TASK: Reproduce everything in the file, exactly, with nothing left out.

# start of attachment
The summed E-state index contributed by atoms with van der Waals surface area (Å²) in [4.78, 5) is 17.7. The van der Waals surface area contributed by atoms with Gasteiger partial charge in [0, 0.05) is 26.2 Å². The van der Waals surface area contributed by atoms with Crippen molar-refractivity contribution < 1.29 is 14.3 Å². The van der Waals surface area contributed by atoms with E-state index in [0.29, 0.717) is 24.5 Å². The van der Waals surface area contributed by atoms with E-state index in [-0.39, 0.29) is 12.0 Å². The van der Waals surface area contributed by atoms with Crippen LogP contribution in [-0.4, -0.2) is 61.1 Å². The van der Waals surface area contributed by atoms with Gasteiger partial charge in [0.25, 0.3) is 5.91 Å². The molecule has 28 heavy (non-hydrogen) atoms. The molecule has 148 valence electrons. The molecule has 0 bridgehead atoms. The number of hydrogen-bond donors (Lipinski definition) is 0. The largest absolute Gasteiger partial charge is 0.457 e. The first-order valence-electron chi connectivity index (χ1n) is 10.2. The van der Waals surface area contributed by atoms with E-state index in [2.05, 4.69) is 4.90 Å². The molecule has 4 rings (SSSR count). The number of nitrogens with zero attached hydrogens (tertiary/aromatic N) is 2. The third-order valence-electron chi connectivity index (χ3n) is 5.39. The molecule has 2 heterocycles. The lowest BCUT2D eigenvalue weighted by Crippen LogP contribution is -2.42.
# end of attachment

The summed E-state index contributed by atoms with van der Waals surface area (Å²) in [4.78, 5) is 17.7. The van der Waals surface area contributed by atoms with Gasteiger partial charge in [0, 0.05) is 26.2 Å². The van der Waals surface area contributed by atoms with Crippen molar-refractivity contribution < 1.29 is 14.3 Å². The van der Waals surface area contributed by atoms with E-state index in [0.29, 0.717) is 24.5 Å². The van der Waals surface area contributed by atoms with E-state index in [-0.39, 0.29) is 12.0 Å². The van der Waals surface area contributed by atoms with Crippen LogP contribution in [-0.4, -0.2) is 61.1 Å². The van der Waals surface area contributed by atoms with Gasteiger partial charge in [0.25, 0.3) is 5.91 Å². The molecule has 28 heavy (non-hydrogen) atoms. The molecule has 148 valence electrons. The molecule has 0 bridgehead atoms. The number of hydrogen-bond donors (Lipinski definition) is 0. The largest absolute Gasteiger partial charge is 0.457 e. The first-order valence-electron chi connectivity index (χ1n) is 10.2. The van der Waals surface area contributed by atoms with E-state index in [2.05, 4.69) is 4.90 Å². The molecule has 4 rings (SSSR count). The number of nitrogens with zero attached hydrogens (tertiary/aromatic N) is 2. The third-order valence-electron chi connectivity index (χ3n) is 5.39. The molecule has 2 heterocycles. The lowest BCUT2D eigenvalue weighted by Crippen LogP contribution is -2.42.